Newspaper article The Florida Times Union
Boston Massacre European Golfers Dominate U.S. Team
BROOKLINE, Mass. -There were highlights and high fives enough for both teams. But Europe dominated the first round of doubles at the 33rd Ryder Cup yesterday because it continued to execute the mundane tasks required to win at match play.
Old news and predictable results. The Europeans fended off a brief Tiger Woods-inspired charge by the U.S. in the afternoon best ball matches at The Country Club, and took a 6-2 lead in a bid to become the first team to win three Cups in a row since the U.S. won seven consecutive from 1971-1983.
The rookie-laden European team entered as heavy underdogs, even in betting parlors in its own continent. That, again, is old news, as they won the first two alternate-shot matches in the morning (against teams containing Woods and David Duval of Ponte Vedra Beach, the Nos.1 and 2 players in the world) and rallied late to win three matches and halve the fourth in the afternoon best ball format. Europe now enjoys the largest first-day lead in the Ryder Cup since it led the U.S. by the same score in the 1987 matches at Muirfield Village in Dublin, Ohio. Europe went on to win that Ryder Cup 15-13. No team has ever rallied from a fourpoint deficit to win the Cup. The biggest comeback in history was when the U.S. rallied to beat Great Britain 19-13 in 1973 at Muirfield, Scotland, after being behind 5 1/2- 2 1/2 on the opening day.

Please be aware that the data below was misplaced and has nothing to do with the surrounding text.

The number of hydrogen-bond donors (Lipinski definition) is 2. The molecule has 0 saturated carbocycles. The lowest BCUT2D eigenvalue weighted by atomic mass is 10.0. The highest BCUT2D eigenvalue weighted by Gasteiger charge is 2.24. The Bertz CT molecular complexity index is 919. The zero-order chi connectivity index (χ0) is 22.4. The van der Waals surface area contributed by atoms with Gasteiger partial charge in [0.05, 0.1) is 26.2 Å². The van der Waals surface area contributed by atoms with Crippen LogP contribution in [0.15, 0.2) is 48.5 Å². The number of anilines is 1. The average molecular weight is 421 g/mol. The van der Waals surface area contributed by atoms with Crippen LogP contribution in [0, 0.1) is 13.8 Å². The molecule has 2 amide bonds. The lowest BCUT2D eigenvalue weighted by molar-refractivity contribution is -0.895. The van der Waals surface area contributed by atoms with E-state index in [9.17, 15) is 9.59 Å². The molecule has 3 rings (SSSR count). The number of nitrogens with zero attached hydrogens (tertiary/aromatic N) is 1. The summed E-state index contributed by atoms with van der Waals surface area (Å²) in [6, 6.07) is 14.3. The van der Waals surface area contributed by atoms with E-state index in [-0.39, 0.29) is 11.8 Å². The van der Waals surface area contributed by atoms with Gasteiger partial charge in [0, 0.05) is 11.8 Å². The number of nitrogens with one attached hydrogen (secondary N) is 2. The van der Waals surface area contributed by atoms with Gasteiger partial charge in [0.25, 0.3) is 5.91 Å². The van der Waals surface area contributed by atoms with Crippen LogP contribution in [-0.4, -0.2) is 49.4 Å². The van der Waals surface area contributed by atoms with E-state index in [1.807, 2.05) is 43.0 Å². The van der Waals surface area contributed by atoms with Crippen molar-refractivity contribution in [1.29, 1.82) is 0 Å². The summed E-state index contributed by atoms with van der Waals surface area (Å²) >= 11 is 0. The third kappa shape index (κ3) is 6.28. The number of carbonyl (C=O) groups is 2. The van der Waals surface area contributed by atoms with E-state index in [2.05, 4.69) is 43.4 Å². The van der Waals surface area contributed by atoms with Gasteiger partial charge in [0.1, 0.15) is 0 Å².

"There's not a bit of complacency," said European captain Mark James. "We still have a long way to go."
But his team made it a bit shorter to get there. Europe needs 14 points to retain the Cup, and only needs eight more from a combination of eight doubles matches today and 12 singles matches tomorrow. By contrast, the U.S. must win 14 1/2 points to wrest the Cup away from Europe for the first time since 1993, and is 12 1/2 points from that now-distant goal. …